The January 6 panel said Trump incited an ‘attempted coup’. Will it kill him or make him stronger?

If Merrick Garland acts on revelations and decides to prosecute, Trump will play the victim of a deep state conspiracy

Donald Trump achieved another first in US presidential history on Thursday night. He was, in front of millions of people, accused by a congressional panel of attempting to overthrow the US government.

“January 6th was the culmination of an attempted coup,” said Bennie Thompson, chair of the House of Representative’s select committee investigating the insurrection at the US Capitol. “President Trump summoned the mob, assembled the mob and lit the flame of this attack,” added his vice-chair, Liz Cheney.

The political and legal implications could be devastating, just as the Watergate hearings were for President Richard Nixon half a century ago. But today America, and its media, are bitterly divided, and Trump, who once boasted that he could shoot someone and not lose voters, has repeatedly shown that what does not kill him makes him stronger.

The former president wrote defiantly on his Truth Social platform: “So the Unselect Committee of political HACKS refuses to play any of the many positive witnesses and statements, refuses to talk of the Election Fraud and Irregularities that took place on a massive scale. Our Country is in such trouble!”

Like a criminal trial, the first January 6 hearing on Capitol Hill in Washington clinically outlined the case that will be made against Trump with the help of vivid eyewitness testimony and breathtaking video footage. Although many of the details had previously emerged in media reports, it was nevertheless compelling to hear them woven together in an august setting on primetime television.

Cheney argued that Trump oversaw and coordinated a sophisticated seven-part plan to overturn the 2020 presidential election and block the transfer of power. He encouraged the insurrection, refused to call off the mob and was content for his own vice-president, Mike Pence, to be assassinated for refusing to overturn the election.

“And, aware of the rioters’ chants to ‘hang Mike Pence’, the president responded with this sentiment: ‘Maybe our supporters have the right idea.’ Mike Pence ‘deserves’ it.”

The words of Trump’s inner circle, including Pence, were turned against him. There was a clip of former attorney general William Barr saying that Trump’s claims of a stolen election were unfounded “bullshit”, then one of Trump’s daughter and senior adviser Ivanka telling the committee: “I respected attorney general Barr. I accepted what he was saying.”

The sense of family betrayal presumably enraged Trump. It also demonstrated that trusted aides were advising him that he had lost the election fair and square. This could be used to build a criminal case that he pushed the Big Lie of voter fraud knowing it to be just that – meaning that he made a deliberate effort to subvert democracy.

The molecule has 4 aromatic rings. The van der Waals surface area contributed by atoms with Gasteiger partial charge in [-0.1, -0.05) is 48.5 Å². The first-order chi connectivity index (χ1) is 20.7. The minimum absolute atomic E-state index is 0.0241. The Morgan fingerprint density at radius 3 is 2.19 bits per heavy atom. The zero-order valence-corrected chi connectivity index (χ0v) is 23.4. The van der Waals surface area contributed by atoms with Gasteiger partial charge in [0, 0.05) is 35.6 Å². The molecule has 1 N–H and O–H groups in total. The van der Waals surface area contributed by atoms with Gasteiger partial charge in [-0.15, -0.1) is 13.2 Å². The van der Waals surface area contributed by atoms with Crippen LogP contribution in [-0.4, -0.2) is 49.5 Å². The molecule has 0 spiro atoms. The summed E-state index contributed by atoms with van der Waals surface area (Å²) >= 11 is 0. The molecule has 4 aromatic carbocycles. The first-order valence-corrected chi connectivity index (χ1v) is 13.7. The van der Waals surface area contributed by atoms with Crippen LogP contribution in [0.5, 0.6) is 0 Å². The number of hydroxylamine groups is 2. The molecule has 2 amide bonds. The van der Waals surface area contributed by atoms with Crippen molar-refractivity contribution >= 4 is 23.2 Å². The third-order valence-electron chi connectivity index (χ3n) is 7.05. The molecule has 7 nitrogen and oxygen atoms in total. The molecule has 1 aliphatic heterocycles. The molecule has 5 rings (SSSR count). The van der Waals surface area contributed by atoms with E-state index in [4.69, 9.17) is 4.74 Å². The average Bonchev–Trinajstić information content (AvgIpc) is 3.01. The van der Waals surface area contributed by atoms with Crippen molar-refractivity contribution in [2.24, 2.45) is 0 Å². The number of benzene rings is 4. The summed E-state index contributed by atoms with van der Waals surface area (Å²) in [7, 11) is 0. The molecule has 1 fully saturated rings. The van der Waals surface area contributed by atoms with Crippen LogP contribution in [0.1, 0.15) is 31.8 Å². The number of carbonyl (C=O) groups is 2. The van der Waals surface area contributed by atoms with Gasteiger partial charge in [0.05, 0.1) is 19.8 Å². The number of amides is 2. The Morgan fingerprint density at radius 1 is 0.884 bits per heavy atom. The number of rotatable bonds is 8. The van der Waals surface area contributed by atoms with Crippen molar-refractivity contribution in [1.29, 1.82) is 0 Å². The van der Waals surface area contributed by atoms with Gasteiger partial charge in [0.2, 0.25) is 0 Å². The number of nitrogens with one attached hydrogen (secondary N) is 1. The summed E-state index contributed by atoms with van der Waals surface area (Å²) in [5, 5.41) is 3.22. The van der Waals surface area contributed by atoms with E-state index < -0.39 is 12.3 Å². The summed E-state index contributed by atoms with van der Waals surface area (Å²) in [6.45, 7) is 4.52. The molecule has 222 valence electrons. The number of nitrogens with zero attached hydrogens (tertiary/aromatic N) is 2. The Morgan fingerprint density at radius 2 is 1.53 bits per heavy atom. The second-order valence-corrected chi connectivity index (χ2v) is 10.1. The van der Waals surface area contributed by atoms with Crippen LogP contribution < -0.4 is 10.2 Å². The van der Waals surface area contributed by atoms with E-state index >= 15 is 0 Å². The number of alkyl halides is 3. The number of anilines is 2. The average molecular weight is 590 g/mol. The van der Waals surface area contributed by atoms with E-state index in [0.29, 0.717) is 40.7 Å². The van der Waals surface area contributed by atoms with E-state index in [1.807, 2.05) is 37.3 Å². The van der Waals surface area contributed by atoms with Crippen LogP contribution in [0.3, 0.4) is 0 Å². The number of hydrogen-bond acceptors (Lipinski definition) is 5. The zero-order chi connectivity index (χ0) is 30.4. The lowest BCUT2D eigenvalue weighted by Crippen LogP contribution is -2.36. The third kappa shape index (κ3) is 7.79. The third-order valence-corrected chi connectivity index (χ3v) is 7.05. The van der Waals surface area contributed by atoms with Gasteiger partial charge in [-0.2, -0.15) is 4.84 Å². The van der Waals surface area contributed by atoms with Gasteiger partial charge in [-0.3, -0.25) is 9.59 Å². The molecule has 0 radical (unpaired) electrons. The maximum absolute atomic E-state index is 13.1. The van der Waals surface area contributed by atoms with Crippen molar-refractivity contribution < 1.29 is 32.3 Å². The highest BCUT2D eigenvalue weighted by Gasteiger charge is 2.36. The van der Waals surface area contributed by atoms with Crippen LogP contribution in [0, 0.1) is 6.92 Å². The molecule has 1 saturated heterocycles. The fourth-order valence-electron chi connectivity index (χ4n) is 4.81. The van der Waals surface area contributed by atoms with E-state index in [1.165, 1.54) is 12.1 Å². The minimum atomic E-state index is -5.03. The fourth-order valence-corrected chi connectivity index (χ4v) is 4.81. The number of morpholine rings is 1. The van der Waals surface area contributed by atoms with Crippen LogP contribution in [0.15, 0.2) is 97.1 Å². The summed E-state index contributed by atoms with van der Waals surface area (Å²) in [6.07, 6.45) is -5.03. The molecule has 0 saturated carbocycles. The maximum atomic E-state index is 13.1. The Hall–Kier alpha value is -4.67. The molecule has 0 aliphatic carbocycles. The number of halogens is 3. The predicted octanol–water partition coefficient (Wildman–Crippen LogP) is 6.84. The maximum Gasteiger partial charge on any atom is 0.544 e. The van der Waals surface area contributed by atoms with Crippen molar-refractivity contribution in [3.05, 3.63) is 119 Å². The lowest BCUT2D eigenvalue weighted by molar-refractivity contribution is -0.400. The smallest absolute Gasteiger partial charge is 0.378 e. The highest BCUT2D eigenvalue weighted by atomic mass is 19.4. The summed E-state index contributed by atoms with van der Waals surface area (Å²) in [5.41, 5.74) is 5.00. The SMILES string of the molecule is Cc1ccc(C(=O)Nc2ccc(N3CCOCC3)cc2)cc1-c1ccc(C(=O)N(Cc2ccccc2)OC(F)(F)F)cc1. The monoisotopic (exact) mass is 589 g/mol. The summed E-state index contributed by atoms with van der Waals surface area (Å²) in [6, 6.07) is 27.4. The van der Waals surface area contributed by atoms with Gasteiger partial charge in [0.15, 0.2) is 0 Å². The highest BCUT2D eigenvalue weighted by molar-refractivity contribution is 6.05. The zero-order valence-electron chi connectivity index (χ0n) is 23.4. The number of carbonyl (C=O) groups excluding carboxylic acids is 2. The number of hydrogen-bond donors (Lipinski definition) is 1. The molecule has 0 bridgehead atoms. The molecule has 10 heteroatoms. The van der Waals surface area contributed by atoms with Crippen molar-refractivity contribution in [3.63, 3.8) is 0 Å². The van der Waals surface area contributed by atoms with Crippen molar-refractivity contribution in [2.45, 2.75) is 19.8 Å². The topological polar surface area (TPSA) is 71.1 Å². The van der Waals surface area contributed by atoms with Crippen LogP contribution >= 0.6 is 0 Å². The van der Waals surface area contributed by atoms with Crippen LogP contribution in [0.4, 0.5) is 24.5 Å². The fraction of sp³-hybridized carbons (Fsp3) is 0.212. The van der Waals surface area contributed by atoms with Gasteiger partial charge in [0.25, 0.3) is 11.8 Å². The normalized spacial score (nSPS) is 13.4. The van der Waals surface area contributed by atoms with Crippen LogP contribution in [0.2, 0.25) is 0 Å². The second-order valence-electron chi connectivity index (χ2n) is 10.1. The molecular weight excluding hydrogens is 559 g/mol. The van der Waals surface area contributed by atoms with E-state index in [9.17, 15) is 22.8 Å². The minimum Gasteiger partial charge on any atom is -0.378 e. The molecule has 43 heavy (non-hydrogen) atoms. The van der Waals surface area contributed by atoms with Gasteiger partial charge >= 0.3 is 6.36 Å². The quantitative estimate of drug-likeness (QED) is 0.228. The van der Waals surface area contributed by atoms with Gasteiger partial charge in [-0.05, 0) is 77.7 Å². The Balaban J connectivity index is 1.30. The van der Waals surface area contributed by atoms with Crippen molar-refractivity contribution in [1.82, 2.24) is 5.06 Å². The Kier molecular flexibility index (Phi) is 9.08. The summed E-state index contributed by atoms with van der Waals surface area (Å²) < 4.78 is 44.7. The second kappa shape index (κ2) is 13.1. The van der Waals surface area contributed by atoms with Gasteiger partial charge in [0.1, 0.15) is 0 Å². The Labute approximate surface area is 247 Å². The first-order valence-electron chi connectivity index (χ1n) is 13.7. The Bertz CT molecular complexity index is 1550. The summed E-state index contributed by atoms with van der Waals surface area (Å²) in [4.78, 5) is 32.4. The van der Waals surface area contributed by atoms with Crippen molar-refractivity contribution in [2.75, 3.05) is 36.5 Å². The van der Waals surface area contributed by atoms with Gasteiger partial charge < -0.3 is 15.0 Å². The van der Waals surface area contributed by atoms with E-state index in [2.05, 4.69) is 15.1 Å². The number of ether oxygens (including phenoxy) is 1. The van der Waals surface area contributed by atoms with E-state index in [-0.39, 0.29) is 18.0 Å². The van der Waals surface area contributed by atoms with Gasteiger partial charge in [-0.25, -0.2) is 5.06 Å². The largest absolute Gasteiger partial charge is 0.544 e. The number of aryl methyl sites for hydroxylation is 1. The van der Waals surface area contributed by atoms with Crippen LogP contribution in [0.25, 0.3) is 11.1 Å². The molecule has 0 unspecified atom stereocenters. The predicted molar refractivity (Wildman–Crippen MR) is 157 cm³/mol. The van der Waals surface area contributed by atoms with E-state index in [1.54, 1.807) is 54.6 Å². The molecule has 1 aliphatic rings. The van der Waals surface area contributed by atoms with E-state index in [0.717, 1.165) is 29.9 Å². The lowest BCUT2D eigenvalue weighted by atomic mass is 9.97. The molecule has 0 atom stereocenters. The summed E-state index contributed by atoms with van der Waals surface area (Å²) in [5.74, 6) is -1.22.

The January 6 committee, however, has no power to prosecute Trump or anyone else. That would be a decision for Merrick Garland, the attorney general, at the justice department, and fraught with risks in a polarised environment: Trump allies would doubtless cry foul and accuse him of a politically motivated witch-hunt.

Such a prospect might actually make it more likely that Trump run for president again in 2024 because he knows the justice department would be reluctant to go after an active candidate. He would seek to weaponise such a move while on the campaign trail, casting himself as the victim of a deep state conspiracy, just as he did with the Russia investigation.

Donald Trump speaks at the Conservative Political Action Conference 2022 (CPAC) in Orlando, Florida.
Donald Trump speaks at the Conservative Political Action Conference 2022 (CPAC) in Orlando, Florida. Photograph: Chandan Khanna/AFP/Getty Images

If Trump does run, could he win again despite the mountain of damning evidence that now stands in the public record? No one is writing him off just yet. He remains the dominant force in the Republican party, where many continue to push his big lie, a point underlined by its leadership’s protests that the hearings are an illegitimate, partisan show trial aimed at deflecting attention from Joe Biden’s crises such as inflation and crime.

It is true that there are two Republicans on the January 6 committee, but both are outliers who have been censured by the party. Adam Kinzinger is not seeking re-elecction and Cheney knows her work could well cost her her seat in Wyoming, where a Trump-backed primary challenger is polling strongly against her.

Cheney said on Thursday: “I say this to my Republican colleagues who are defending the indefensible: there will come a day when Donald Trump is gone, but your dishonour will remain.”

Meanwhile Fox News, which has long had a marriage of convenience with Trump, did not even broadcast the hearing live. Instead host Tucker Carlson described it as “propaganda” from the “ruling class” and told viewers: “They are lying and we are not going to help them do it.”

It is possible that this and subsequent hearings will break through with a sliver of undecided voters in the middle who had not been paying attention to the drip feed of January 6 stories. But not even Democrats expect it to rescue them in November’s midterm elections. History will remember Trump’s plot against America – but memory alone cannot guarantee democracy.


David Smith in Washington

The GuardianTramp

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